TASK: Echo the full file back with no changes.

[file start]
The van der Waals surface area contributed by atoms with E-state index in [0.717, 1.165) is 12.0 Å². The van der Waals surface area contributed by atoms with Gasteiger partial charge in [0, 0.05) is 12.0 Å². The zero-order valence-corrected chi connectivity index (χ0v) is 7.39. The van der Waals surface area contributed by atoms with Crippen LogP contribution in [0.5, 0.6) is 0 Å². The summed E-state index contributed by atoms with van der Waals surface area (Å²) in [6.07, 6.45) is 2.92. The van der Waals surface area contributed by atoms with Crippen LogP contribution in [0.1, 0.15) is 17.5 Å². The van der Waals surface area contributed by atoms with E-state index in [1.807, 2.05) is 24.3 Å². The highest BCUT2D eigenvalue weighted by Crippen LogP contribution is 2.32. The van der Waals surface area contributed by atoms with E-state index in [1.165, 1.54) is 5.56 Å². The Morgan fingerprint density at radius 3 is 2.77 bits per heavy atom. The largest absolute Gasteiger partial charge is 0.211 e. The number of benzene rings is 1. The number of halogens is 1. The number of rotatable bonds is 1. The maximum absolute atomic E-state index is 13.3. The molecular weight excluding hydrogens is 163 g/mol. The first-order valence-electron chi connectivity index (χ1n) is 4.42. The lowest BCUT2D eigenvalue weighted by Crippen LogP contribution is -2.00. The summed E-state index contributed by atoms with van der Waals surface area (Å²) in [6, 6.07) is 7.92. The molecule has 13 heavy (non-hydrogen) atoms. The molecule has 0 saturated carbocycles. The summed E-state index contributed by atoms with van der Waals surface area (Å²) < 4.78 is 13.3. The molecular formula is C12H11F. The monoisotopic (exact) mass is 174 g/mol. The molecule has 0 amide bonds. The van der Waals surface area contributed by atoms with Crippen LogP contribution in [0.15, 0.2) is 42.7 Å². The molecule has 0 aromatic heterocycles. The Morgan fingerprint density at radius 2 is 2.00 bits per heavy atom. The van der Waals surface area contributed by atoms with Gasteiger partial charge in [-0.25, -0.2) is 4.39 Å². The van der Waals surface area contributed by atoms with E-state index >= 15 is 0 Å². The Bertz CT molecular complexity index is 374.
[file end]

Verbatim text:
The van der Waals surface area contributed by atoms with E-state index in [0.717, 1.165) is 12.0 Å². The van der Waals surface area contributed by atoms with Gasteiger partial charge in [0, 0.05) is 12.0 Å². The zero-order valence-corrected chi connectivity index (χ0v) is 7.39. The van der Waals surface area contributed by atoms with Crippen LogP contribution in [0.5, 0.6) is 0 Å². The summed E-state index contributed by atoms with van der Waals surface area (Å²) in [6.07, 6.45) is 2.92. The van der Waals surface area contributed by atoms with Crippen LogP contribution in [0.1, 0.15) is 17.5 Å². The van der Waals surface area contributed by atoms with E-state index in [1.807, 2.05) is 24.3 Å². The highest BCUT2D eigenvalue weighted by Crippen LogP contribution is 2.32. The van der Waals surface area contributed by atoms with E-state index in [1.165, 1.54) is 5.56 Å². The Morgan fingerprint density at radius 3 is 2.77 bits per heavy atom. The largest absolute Gasteiger partial charge is 0.211 e. The number of benzene rings is 1. The number of halogens is 1. The number of rotatable bonds is 1. The maximum absolute atomic E-state index is 13.3. The molecular weight excluding hydrogens is 163 g/mol. The first-order valence-electron chi connectivity index (χ1n) is 4.42. The lowest BCUT2D eigenvalue weighted by Crippen LogP contribution is -2.00. The summed E-state index contributed by atoms with van der Waals surface area (Å²) in [6, 6.07) is 7.92. The molecule has 13 heavy (non-hydrogen) atoms. The molecule has 0 saturated carbocycles. The summed E-state index contributed by atoms with van der Waals surface area (Å²) < 4.78 is 13.3. The molecular formula is C12H11F. The monoisotopic (exact) mass is 174 g/mol. The molecule has 0 amide bonds. The van der Waals surface area contributed by atoms with Crippen LogP contribution in [0.15, 0.2) is 42.7 Å². The molecule has 0 aromatic heterocycles. The Morgan fingerprint density at radius 2 is 2.00 bits per heavy atom. The van der Waals surface area contributed by atoms with Gasteiger partial charge in [-0.25, -0.2) is 4.39 Å². The van der Waals surface area contributed by atoms with E-state index >= 15 is 0 Å². The Bertz CT molecular complexity index is 374.